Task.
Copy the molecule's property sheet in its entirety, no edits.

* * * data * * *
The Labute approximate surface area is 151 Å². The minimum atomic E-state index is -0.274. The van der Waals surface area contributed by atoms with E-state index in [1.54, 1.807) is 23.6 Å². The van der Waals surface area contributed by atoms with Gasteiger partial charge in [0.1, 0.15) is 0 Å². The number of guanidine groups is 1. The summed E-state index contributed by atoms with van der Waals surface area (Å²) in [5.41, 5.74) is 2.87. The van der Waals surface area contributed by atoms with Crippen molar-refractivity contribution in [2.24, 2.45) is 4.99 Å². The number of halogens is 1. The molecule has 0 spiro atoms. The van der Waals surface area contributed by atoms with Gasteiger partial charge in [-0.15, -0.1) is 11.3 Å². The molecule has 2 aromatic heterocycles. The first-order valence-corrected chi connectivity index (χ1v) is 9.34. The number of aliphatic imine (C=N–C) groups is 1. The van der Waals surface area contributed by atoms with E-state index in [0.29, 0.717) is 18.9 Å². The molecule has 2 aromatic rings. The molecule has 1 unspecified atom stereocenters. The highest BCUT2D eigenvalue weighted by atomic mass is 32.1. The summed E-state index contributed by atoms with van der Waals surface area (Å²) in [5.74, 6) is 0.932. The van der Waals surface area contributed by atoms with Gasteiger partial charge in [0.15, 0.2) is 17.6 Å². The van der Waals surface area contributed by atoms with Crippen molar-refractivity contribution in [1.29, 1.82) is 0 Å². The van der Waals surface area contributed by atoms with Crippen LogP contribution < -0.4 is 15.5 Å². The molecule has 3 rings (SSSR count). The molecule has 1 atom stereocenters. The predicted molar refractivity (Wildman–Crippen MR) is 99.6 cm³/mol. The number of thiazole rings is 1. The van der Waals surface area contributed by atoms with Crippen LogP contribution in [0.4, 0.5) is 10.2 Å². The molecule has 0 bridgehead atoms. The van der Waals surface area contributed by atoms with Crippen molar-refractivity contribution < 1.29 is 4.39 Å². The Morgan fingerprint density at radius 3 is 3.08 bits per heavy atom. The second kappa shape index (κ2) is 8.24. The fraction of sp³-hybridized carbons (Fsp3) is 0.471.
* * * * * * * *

The Labute approximate surface area is 151 Å². The minimum atomic E-state index is -0.274. The van der Waals surface area contributed by atoms with E-state index in [1.54, 1.807) is 23.6 Å². The van der Waals surface area contributed by atoms with Gasteiger partial charge in [0.1, 0.15) is 0 Å². The number of guanidine groups is 1. The summed E-state index contributed by atoms with van der Waals surface area (Å²) in [5.41, 5.74) is 2.87. The van der Waals surface area contributed by atoms with Crippen molar-refractivity contribution in [2.24, 2.45) is 4.99 Å². The number of halogens is 1. The molecule has 0 spiro atoms. The van der Waals surface area contributed by atoms with Gasteiger partial charge in [-0.15, -0.1) is 11.3 Å². The molecule has 2 aromatic heterocycles. The first-order valence-corrected chi connectivity index (χ1v) is 9.34. The number of aliphatic imine (C=N–C) groups is 1. The van der Waals surface area contributed by atoms with E-state index in [0.29, 0.717) is 18.9 Å². The molecule has 2 aromatic rings. The molecule has 1 unspecified atom stereocenters. The highest BCUT2D eigenvalue weighted by atomic mass is 32.1. The summed E-state index contributed by atoms with van der Waals surface area (Å²) in [5.74, 6) is 0.932. The van der Waals surface area contributed by atoms with Gasteiger partial charge in [0.15, 0.2) is 17.6 Å². The van der Waals surface area contributed by atoms with Crippen molar-refractivity contribution in [1.29, 1.82) is 0 Å². The van der Waals surface area contributed by atoms with Crippen LogP contribution < -0.4 is 15.5 Å². The molecule has 3 rings (SSSR count). The molecule has 1 atom stereocenters. The predicted molar refractivity (Wildman–Crippen MR) is 99.6 cm³/mol. The number of thiazole rings is 1. The van der Waals surface area contributed by atoms with Crippen LogP contribution in [0.4, 0.5) is 10.2 Å². The molecule has 0 bridgehead atoms. The van der Waals surface area contributed by atoms with Crippen molar-refractivity contribution < 1.29 is 4.39 Å². The Morgan fingerprint density at radius 3 is 3.08 bits per heavy atom. The second kappa shape index (κ2) is 8.24. The fraction of sp³-hybridized carbons (Fsp3) is 0.471.